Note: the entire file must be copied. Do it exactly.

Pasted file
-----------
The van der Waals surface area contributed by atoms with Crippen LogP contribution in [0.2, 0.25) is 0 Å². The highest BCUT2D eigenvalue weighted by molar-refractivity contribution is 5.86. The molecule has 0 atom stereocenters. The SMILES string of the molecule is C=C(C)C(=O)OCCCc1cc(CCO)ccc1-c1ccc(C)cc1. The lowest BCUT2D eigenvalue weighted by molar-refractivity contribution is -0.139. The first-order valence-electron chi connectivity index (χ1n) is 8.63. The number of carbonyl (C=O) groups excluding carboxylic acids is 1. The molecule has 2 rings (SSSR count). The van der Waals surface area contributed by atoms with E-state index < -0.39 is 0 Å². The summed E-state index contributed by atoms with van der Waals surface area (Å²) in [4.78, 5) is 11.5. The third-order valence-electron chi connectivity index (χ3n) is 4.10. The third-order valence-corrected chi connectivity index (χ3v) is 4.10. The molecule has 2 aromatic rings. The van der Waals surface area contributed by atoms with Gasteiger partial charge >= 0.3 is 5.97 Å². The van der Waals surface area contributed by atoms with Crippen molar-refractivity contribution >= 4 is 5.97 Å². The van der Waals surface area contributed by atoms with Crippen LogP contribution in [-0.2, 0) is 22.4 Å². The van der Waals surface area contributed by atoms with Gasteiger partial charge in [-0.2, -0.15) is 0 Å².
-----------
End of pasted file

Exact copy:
The van der Waals surface area contributed by atoms with Crippen LogP contribution in [0.2, 0.25) is 0 Å². The highest BCUT2D eigenvalue weighted by molar-refractivity contribution is 5.86. The molecule has 0 atom stereocenters. The SMILES string of the molecule is C=C(C)C(=O)OCCCc1cc(CCO)ccc1-c1ccc(C)cc1. The lowest BCUT2D eigenvalue weighted by molar-refractivity contribution is -0.139. The first-order valence-electron chi connectivity index (χ1n) is 8.63. The number of carbonyl (C=O) groups excluding carboxylic acids is 1. The molecule has 2 rings (SSSR count). The van der Waals surface area contributed by atoms with E-state index < -0.39 is 0 Å². The summed E-state index contributed by atoms with van der Waals surface area (Å²) in [4.78, 5) is 11.5. The third-order valence-electron chi connectivity index (χ3n) is 4.10. The third-order valence-corrected chi connectivity index (χ3v) is 4.10. The molecule has 2 aromatic rings. The van der Waals surface area contributed by atoms with Gasteiger partial charge >= 0.3 is 5.97 Å². The van der Waals surface area contributed by atoms with Crippen molar-refractivity contribution >= 4 is 5.97 Å². The van der Waals surface area contributed by atoms with Crippen LogP contribution in [-0.2, 0) is 22.4 Å². The van der Waals surface area contributed by atoms with Gasteiger partial charge in [-0.2, -0.15) is 0 Å².